Giant’s Causeway, Northern Ireland

Photo: Chmee2 [GFDL (http://www.gnu.org/copyleft/fdl.html) or CC BY 3.0 (http://creativecommons.org/licenses/by/3.0)], via Wikimedia Commons
Photo: Chmee2 [GFDL (http://www.gnu.org/copyleft/fdl.html) or CC BY 3.0 (http://creativecommons.org/licenses/by/3.0)%5D, via Wikimedia Commons
Do you plan vacations around UNESCO World Heritages Sites? It’s not a surprise. This list includes some of the most culturally and physically amazing places in the world. Italy, China, and Spain are each home to more than 40 sites—it’d almost be hard not to see one during your visit. But Northern Ireland, a country you’re considering for your next trip, has only one spot on the list. Don’t let that deter you. The single location is well worth the detour.

More than 40,000 basalt columns dot the northeastern coast of Northern Ireland. Giant’s Causeway look like stepping-stones that lead from the foot of a cliff out into the sea until they disappear. Scientists estimate that the mostly hexagonal columns are the result of a volcanic eruption 60 million years ago. According to legend, a giant tried to walk across the sea to Scotland without getting his feet wet. Regardless which version you believe, Giant’s Causeway and the surrounding Causeway Coast are stunning.

After driving to County Antrim and parking, a shuttle will take you the last mile toward the sea. Along the way, you see unusual plants like frog orchids and vernal squills. Seabirds consider the protected area a haven. Fulmars, redshanks, and guillemots vastly outnumber people. While the dark lava starts to look like actual columns as you get closer and closer.

Carefully walk out onto the slippery rocks. See the Giant’s Eyes, the Honeycomb, and the Chimney Stacks formations. Small waves crash and spray. See Port-na-Spania, the spot where the 16th-century Spanish Armada Girona crashed against the rocks; its gold and jewels were only recovered in 1967. Walk up the wooden staircase to Benbane Head—the country’s northernmost point—for a breathtaking view of the coast. Then return to see the Giant’s Boot and the Wishing Well. While taking photos, you get soaked by a sudden swell.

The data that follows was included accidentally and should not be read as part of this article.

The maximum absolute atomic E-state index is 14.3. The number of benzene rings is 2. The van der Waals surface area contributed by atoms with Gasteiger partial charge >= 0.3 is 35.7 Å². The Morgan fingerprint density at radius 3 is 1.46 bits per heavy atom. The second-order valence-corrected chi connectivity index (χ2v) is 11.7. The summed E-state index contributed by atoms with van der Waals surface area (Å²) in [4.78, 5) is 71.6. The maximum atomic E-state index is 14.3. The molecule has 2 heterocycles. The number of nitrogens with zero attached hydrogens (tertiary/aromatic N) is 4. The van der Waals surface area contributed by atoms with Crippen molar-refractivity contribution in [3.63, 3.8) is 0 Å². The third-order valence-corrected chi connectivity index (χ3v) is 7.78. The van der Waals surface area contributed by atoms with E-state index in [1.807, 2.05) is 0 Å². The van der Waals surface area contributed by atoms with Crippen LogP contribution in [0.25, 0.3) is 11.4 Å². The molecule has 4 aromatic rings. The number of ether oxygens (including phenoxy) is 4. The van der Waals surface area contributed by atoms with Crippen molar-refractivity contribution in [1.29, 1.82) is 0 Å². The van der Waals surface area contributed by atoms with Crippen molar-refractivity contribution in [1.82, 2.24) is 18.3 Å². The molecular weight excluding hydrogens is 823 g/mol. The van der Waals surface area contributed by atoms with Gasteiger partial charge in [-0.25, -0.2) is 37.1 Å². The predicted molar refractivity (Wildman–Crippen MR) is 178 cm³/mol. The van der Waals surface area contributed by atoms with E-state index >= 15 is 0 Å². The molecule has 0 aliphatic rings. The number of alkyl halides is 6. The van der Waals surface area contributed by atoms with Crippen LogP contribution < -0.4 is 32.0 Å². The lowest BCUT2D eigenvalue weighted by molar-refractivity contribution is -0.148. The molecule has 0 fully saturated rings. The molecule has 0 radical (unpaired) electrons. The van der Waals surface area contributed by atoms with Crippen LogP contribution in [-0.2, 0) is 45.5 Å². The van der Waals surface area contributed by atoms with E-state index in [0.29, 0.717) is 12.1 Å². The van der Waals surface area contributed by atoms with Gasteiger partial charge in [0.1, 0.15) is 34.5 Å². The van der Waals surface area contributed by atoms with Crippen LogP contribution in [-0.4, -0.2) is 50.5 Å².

Now wet and chilly, you’re ready to leave Giant’s Causeway. Drive three miles to the little town of Bushmills. A tour and a tasting of single malts at Old Bushmills Distillery should warm you up quickly, even if it’s not on the UNESCO list.

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3 thoughts on “Giant’s Causeway, Northern Ireland

  1. Its great that NI draws a crowd to see the Causeway, but while up there i would highly recommend wandering just a little bit further along and checking out other places on tge Causeway Coast walking route. Honestly, even as a local its beyond stunning. For an easy sample, stop at Dunseverick Castle just up the road from the GC. First impressions as you look at (what seems) like just two piles of bricks, might not be good, and i agree, but climb over the (right hand) stile at the small roadside carpark there, then continue to walk right around the grassy headland and just wait until you see whats ahead of you. Its awe inspiring. And you will walk for miles with your jaw dropping. Once you realize i know what im talking about, you can then go further afield and check out the walks around Balintoy, Whitepark Bay (where ypu 100% WILL find a fossil strewn on the beach just at your feet), Downhill, Gortmore, Binevenagh, Benone, and of course Carrick-a-rede are all areas of outstanding natural beauty. Its time to put this place on the world map, and while its in its infancy, i personally aim to do that on my own page. Forget the big building about a boat that sank when you come here, forget black taxi tours of those murals (commemorating bizarrely things that STOPPED people coming here for years) and see the real Northern Ireland 😉

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